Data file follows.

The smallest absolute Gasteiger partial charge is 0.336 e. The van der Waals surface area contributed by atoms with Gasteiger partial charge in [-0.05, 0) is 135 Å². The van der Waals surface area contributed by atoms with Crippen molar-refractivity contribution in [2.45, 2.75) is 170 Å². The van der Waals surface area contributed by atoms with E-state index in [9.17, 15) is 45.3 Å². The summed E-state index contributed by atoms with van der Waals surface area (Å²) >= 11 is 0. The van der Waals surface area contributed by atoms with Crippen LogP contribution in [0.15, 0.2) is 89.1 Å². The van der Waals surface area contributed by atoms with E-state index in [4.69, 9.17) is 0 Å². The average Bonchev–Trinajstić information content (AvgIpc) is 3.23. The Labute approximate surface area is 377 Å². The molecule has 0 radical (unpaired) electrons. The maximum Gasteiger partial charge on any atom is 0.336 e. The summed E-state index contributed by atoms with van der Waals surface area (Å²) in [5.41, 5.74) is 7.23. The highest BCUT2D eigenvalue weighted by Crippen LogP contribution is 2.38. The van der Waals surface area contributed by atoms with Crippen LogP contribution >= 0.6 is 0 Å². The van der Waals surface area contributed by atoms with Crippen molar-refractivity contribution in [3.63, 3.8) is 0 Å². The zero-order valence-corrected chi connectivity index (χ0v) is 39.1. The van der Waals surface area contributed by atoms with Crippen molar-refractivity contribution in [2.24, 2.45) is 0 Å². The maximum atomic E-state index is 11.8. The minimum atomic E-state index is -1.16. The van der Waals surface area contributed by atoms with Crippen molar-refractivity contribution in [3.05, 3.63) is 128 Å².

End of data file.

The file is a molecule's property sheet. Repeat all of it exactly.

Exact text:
The smallest absolute Gasteiger partial charge is 0.336 e. The van der Waals surface area contributed by atoms with Gasteiger partial charge in [-0.05, 0) is 135 Å². The van der Waals surface area contributed by atoms with Crippen molar-refractivity contribution in [2.45, 2.75) is 170 Å². The van der Waals surface area contributed by atoms with E-state index in [9.17, 15) is 45.3 Å². The summed E-state index contributed by atoms with van der Waals surface area (Å²) >= 11 is 0. The van der Waals surface area contributed by atoms with Crippen LogP contribution in [0.15, 0.2) is 89.1 Å². The van der Waals surface area contributed by atoms with E-state index in [4.69, 9.17) is 0 Å². The average Bonchev–Trinajstić information content (AvgIpc) is 3.23. The Labute approximate surface area is 377 Å². The molecule has 0 radical (unpaired) electrons. The maximum Gasteiger partial charge on any atom is 0.336 e. The summed E-state index contributed by atoms with van der Waals surface area (Å²) in [5.41, 5.74) is 7.23. The highest BCUT2D eigenvalue weighted by Crippen LogP contribution is 2.38. The van der Waals surface area contributed by atoms with Crippen LogP contribution >= 0.6 is 0 Å². The van der Waals surface area contributed by atoms with Crippen molar-refractivity contribution in [3.63, 3.8) is 0 Å². The zero-order valence-corrected chi connectivity index (χ0v) is 39.1. The van der Waals surface area contributed by atoms with Crippen molar-refractivity contribution in [2.24, 2.45) is 0 Å². The maximum atomic E-state index is 11.8. The minimum atomic E-state index is -1.16. The van der Waals surface area contributed by atoms with Crippen molar-refractivity contribution in [3.05, 3.63) is 128 Å².